“To every thing there is a season, and a time to every purpose under the heaven:
“A time to be born, and a time to die; a time to plant, and a time to pluck up that which is planted; …
“A time to weep, and a time to laugh; a time to mourn, and a time to dance; …
“… for there is a time … for every purpose and for every work” (
Eccl. 3:1–2, 4, 17).
As we learn in Ecclesiastes, our lives are filled with contrasting seasons. Following are images and a story that reflect some of the seasons of our lives and our relationships with one another across the generations.
A Man Swinging (left) and Winter Dancing (right), both by Brian T. Kershisnik, capture the energy and joy that come when it is our “time to laugh” and our “time to dance” ( Eccl. 3:4).
“One generation passeth away, and another generation cometh” (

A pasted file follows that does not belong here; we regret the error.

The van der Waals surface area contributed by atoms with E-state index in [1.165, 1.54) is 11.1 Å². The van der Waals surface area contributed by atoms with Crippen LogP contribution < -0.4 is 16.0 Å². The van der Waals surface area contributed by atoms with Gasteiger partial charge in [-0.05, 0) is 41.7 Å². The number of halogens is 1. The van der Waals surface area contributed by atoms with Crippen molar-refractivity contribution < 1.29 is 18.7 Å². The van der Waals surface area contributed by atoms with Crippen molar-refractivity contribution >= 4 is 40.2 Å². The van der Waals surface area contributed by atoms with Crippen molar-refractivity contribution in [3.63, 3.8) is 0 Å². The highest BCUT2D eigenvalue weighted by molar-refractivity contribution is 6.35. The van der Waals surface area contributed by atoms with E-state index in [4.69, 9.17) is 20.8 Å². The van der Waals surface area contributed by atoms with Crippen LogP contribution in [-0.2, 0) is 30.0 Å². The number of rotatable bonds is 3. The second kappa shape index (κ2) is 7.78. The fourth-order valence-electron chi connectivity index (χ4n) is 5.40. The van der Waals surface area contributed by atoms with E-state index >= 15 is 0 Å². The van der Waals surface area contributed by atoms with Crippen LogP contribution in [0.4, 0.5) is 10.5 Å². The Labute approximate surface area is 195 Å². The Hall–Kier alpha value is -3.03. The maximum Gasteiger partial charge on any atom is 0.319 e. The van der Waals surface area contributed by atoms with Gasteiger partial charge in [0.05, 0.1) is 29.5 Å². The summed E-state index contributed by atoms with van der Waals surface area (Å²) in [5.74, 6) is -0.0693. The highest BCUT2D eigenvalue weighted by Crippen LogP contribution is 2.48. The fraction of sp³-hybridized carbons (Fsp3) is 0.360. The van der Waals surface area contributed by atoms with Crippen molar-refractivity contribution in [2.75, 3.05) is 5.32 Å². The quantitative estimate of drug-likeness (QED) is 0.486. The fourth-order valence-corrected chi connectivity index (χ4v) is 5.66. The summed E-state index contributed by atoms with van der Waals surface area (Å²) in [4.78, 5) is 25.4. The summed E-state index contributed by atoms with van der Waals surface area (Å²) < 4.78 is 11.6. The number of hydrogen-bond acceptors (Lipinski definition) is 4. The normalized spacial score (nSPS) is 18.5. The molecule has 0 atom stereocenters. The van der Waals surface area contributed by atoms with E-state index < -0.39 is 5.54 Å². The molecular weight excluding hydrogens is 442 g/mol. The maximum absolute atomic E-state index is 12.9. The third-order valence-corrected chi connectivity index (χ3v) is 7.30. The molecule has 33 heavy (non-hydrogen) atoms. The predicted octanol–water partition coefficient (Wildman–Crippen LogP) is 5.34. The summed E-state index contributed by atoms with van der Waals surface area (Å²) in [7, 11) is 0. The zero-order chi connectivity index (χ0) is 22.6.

We see the joy and influence of overlapping generations in
Grandma, by Anne Marie Oborn (right), and in the story “Grandma’s Gift,” by Monica Millward Weeks.
As we pass through the seasons of our life, we gain experience. In
Grandma Is a Story-teller, by Judith Mehr, children listen eagerly to their grandmother’s stories.
Watermelon Patch, by Mark Keathley, a grandfather teaches his grandchildren simple truths about the law of the harvest.
Memories of Grandpa, by Kimball Warren, a grandfather and grandson share a horse and time together.
In each of these works, hearts are being turned from “the fathers to the children” and from “the children to their fathers” as promised in
Malachi 4:5–6 (see also D&C 2:1–3).
Generations II: Circle of Strength, by Keith Mallett, we see the hearts of a father, grandfather, and great-grandfather being turned to the newest generation.
In the soft sculpture
Turning the Heart of a Child to Her Ancestors, by Margery Sorensen Cannon, we see a granddaughter looking to her grandmother to share memories of the past.